My Rule #1 (see benslavic.com/resources/poster/classroom rules) says, “Listen with the intent to understand”. There is another one that says, “Sit up…squared shoulders…clear eyes.” And a third that says “Do your 50%” (explained in a link below).
I mean those things. I defend my right to a classroom in which every single child in it does those things. Mine is primarily a listening class and those rules are sacred in my classroom.
I have worked too hard to have those rules ignored by some unconscious teenager who doesn’t yet grasp the value, the gold, he is being given through my hard work in learning how to teach using comprehensible input. Teachers who fail to confront, first personally, then via parents, then via administration, those few kids who don’t sit down with appreciation to the meal I set for them every day , deserve what they get if they don’t confront them.
John Piazza wrote about having a script to communicate with parents at parents night. Once the parents understand how we teach and why we teach this way, I would also suggest explaining those rules with the parents and administration because they are the iron fists that make the method work.
Although I often use the actual English words when I enforce the “Sit up…squared shoulders…clear eyes” rule, the others I enforce with silence via the laser pointer. I avoid saying them verbally when I need to call a child’s attention to them. How?
I simply stop teaching and stand there, waiting for the wayward dreamer to pull his head out of his gaze out the window, or his notebook where I know he is not focuses on taking notes, or reading something else, or, most egregiously, messing with an electronic device, which requires immediate collection of the item without exception from the first day.
I just stand there. Once the kid figures out that I have stopped class for her, and as the discomfort builds, I smile and laser point to the rules. I may walk over to the child if necessary. That is how I get the kids in line from the beginning – with loving intimidation and silence.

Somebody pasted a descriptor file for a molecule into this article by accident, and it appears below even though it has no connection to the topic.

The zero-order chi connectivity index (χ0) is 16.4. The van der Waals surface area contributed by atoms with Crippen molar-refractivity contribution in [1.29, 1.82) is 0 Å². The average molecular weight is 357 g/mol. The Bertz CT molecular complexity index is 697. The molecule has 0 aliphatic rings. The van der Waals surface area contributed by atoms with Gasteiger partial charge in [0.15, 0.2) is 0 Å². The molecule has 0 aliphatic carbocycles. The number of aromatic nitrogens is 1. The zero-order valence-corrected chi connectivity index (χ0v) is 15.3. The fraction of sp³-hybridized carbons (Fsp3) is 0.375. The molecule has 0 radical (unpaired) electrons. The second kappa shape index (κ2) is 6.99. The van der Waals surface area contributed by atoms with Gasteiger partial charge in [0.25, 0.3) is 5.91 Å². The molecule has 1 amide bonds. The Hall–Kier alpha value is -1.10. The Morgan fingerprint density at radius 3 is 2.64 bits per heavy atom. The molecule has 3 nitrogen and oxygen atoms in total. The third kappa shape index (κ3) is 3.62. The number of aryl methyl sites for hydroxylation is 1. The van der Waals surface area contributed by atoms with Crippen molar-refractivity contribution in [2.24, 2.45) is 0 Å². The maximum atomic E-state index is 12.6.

The Problem with CI
Jeffrey Sachs was asked what the difference between people in Norway and in the U.S. was. He responded that people in Norway are happy and
2 thoughts on “Strong Discipline Through Silence”
Thanks for addressing my questions in recent postings. It’s a fine line between informing parents/colleagues, and protecting ourselves from destructive criticism/judgment by people who don’t understand what we’re trying to do. I look forward to more discussion on these points as we draw closer to the beginning of our respective school years.
Yes and Laurie has this down perfectly – how to lovingly explain her position without giving an inch or getting defensive. I may get there in about three lifetimes. Again, though, I do believe that most people don’t care, and those who get in our face about this, usually administrators and colleagues, are going to have to be the ones we do the mental wrestling with over the next years.
Judging from recent personal emails, the issue of administrators who simply don’t understand what we do – which comes from thinking that we can teach like the other disciplines and not understanding the current research on language acquisition – is going to be a very hot topic in our worlds for some time to come.